Mar 16, 2007
Snout Performance & Public Forum
From Urban Tapestries
Venue: Cargo, 83 Rivington St, Kingsland Viaduct, London, EC2A 3AY
The performance will start at Cargo and the route will include Hoxton
Square and Hoxton Market
Dates/Times: Tuesday 10 April, Performance 10am, Conference 1.30-5pm.
Tube: Old St, Liverpool St
Access: Limited, please call in advance for details
Information: +44 (0)20 7729 9616, www.iniva.org, firstname.lastname@example.org
Supported by Arts Council England & Esmée Fairbairn
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With increasing concerns about climate change, individuals and communities are looking for new ways to take action and make a real and lasting impact.
In the Snout 'carnival' performance and public forum, artists, producers, performers and computer programmers demonstrate how to create wearable technologies from scavenged media, in order to map the invisible gases that affect our everyday environment. The project by inIVA, Proboscis and researchers from Birkbeck College also explores how communities can use this visual evidence to participate in or initiate local action.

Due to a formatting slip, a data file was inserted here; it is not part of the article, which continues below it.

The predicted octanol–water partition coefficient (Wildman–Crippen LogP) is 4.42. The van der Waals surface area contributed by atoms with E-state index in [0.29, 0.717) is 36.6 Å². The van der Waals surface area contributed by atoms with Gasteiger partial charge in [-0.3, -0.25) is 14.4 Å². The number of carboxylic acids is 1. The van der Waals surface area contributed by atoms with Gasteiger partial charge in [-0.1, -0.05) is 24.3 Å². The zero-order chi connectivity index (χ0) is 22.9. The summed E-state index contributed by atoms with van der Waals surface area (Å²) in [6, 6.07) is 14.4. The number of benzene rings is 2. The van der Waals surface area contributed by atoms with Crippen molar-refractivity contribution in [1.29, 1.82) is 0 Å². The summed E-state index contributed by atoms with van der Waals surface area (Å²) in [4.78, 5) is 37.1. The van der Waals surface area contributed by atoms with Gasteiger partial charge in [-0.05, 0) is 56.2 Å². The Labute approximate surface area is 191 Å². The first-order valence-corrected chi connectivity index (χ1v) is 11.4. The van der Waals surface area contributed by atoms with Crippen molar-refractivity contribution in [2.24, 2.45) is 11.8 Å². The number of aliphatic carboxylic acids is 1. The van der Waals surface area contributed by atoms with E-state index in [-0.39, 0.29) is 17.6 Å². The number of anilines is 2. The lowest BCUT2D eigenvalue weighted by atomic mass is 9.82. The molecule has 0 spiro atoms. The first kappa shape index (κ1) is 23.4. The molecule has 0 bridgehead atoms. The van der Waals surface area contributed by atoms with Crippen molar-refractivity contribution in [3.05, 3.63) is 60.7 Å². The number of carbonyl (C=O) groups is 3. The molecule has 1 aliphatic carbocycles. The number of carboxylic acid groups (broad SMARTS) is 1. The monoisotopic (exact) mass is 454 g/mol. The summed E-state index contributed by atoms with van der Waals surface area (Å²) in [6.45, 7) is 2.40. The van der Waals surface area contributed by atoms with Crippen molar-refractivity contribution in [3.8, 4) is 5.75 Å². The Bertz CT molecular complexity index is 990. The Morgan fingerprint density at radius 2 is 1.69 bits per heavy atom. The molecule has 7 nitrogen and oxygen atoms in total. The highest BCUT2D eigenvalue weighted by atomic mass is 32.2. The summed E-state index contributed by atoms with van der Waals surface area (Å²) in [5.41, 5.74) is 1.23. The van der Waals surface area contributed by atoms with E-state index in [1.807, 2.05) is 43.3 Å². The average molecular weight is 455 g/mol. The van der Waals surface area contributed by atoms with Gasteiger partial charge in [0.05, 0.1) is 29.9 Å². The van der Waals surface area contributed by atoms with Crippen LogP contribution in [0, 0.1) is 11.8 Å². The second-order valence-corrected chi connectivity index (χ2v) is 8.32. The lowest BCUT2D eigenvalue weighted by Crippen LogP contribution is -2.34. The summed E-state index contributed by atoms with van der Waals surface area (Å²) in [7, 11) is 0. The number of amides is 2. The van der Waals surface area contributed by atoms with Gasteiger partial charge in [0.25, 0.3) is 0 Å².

The performance will show in action two prototype Snout sensor 'wearables' based on traditional carnival costumes. Carnival is a time of suspension of the normal activities of everyday life - a time when the fool becomes king for a day, when social hierarchies are inverted, a time when everyone is equal. Snout proposes 'participatory sensing' as a lively addition to the popular artform of carnival costume design, engaging the community in an investigation of its own environment, something usually done by local authorities and state agencies.
A public forum on 'participatory sensing and media scavenging' will be held after the performance. This will demonstrate the Snout wearables, discuss evidence collecting for environmental action and how communities can reflect on the personal impact of pollution and the environment. The forum, led by Giles Lane (Proboscis) and Dr George Roussos (Birkbeck) will look at 'participatory sensing' as a form of social engagement. The forum will share tactics on how to 'scavenge' free online services and resources, as well as exploring the relationship between information, aesthetics and design and how to make these ideas and issues accessible to more people.
Snout is a new collaboration between inIVA, Proboscis and researchers from Birkbeck College exploring relationships between the body, community and the environment. It builds on a previous collaboration Feral Robots (with Natalie Jeremijenko) to investigate how data can be collected from environmental sensors as part of popular social and cultural activities.